Inaugural Clutch Chess Winner Takes Home $30,000 Grand Prize, & $10,000 Total Amount in Clutch Prizes
Four American Grandmasters Battled for a $100,000 Prize Fund During Online Tournament
SAINT LOUIS, May 29, 2020 – The Saint Louis Chess Club is thrilled to announce that Grandmaster Wesley So is the inaugural winner of Clutch Chess, a new online tournament that was created by Grandmaster Maurice Ashley and hosted by the Saint Louis Chess Club. As the grand prize winner, Wesley So has won a total of $40,000 during the tournament.
“I am so happy right now to win the first ever Clutch Chess tournament. Today was up and down but I am so relieved on the final outcome as in a two-game blitz match anything can happen. I’ve had the opportunity to play some of the strongest players, Hikaru Nakamura and Fabiano Caruana, in this new tournament,” said So.
Grandmaster (GM) Fabiano Caruana (World number 2), GM Wesley So (World number 8), GM Leinier Dominguez (World number 6 in Rapid) and GM Hikaru Nakamura (World number 1 in Blitz) were the top four American chess superstars that battled online during Clutch Chess from Tuesday, May 26, 2020 through today, Friday, May 29, 2020. Expert commentary was given by Grandmaster’s Yasser Seirawan and Maurice Ashley and Woman Grandmaster Jennifer Shahade throughout the tournament.
The exciting knockout format led to unexpected and uncompromising play throughout the tournament, including:
- Nakamura demonstrated why he’s an incredible rapid and online player, when he went into what Maurice Ashley called “swindle mode.” While down three pawns, he caused enough complications to ultimately save a draw in the second game of his match against Wesley So.
- Caruana was unstoppable in his first match, winning four out of the first six games. He was in the driver’s seat the entire time, winning another four games on day two to clench the match. Caruana pocketed $10,000 in clutch prizes during the semifinals and went on to win a total of $38,000 by the tournament’s end.
- Dominguez, one of the highest-rated rapid players on earth, played with tenacious defense throughout the match, snagging several wins against Caruana. His ability to maintain a strong defense, combined with the unique scoring system, gave chances to the very end. In his postgame interview, Fabiano said “it still came down to the last two games. I realized if he wins the last two he can catch me. It was strange; I felt like after I won that Berlin endgame [game 10] I should win, the match should be over, but I realized there was still a lot to play for.”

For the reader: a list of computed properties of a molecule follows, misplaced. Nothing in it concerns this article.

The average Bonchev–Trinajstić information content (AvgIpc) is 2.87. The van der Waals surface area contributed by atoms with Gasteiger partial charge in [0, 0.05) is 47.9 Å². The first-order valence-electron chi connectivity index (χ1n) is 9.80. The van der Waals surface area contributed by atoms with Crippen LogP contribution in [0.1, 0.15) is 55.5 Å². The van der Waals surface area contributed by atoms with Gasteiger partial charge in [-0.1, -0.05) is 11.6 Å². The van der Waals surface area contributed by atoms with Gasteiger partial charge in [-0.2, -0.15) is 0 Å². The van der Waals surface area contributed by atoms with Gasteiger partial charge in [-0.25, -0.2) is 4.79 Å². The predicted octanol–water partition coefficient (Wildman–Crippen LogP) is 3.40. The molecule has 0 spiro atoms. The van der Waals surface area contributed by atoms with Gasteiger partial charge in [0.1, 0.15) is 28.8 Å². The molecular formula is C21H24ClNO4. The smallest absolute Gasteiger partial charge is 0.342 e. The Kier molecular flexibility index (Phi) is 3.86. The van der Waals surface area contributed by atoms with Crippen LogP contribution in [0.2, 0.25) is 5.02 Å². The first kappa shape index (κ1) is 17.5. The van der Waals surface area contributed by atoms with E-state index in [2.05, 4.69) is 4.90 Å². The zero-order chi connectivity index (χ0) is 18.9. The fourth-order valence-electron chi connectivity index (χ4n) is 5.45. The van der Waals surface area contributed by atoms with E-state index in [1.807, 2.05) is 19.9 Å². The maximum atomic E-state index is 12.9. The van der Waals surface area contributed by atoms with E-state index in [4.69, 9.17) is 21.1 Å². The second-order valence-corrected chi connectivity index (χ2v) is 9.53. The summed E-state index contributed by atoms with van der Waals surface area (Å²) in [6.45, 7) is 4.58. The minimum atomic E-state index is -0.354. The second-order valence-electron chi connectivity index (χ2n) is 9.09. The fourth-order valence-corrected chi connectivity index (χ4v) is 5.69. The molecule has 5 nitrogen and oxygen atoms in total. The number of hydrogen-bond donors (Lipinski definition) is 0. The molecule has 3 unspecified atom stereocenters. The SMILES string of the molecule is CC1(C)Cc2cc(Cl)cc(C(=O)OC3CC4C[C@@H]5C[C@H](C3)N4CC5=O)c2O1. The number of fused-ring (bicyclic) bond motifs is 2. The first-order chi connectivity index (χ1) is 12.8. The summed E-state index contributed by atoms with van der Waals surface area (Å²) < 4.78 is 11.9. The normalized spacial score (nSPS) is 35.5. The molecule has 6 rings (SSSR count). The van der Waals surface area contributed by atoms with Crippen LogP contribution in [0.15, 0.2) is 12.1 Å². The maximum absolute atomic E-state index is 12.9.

Wesley So ended the first day of the semifinals trailing Hikaru Nakamrua by one point; he took his revenge on day two, winning rounds 7, 8 and 9 and finally the match. The final match between Wesley So and Fabiano Caruana was a back-and-forth affair, with Wesley winning a crucial victory early on. That decisive win ultimately secured him the match victory and the 1st place prize.
“Despite this unprecedented time and the inability to hold in-person tournaments, we’re passionate about continuing to innovate and bring new opportunities to the world of chess, not only to the players but also to the fans,” said Tony Rich, Executive Director of the Saint Louis Chess Club. “We’re thrilled with how the first Clutch Chess tournament went and are excited for the upcoming Clutch Chess International scheduled for June 6 – 14, 2020 and expanding to an international field with eight players.”
Compared to other chess tournaments, Clutch Chess featured a different type of prize breakdown and scoring. Bonus money of $10,000 was awarded to players who delivered victories in the clutch games in each match, while drawn clutch games rolled the money into the end of the match. This new prize structure means the final two games could be worth as much as $30,000 for a victory – as much as the first place prize.
“We were extremely impressed by everyone’s enterprising and aggressive play throughout the Clutch Chess tournament,” said Ashley. “I was most definitely in awe of how Wesley So showed so much heart to come back and win after losing a devastating game eight.”
For more information about Clutch Chess, read daily recaps and re-watch the games with commentary visit uschesschamps.com.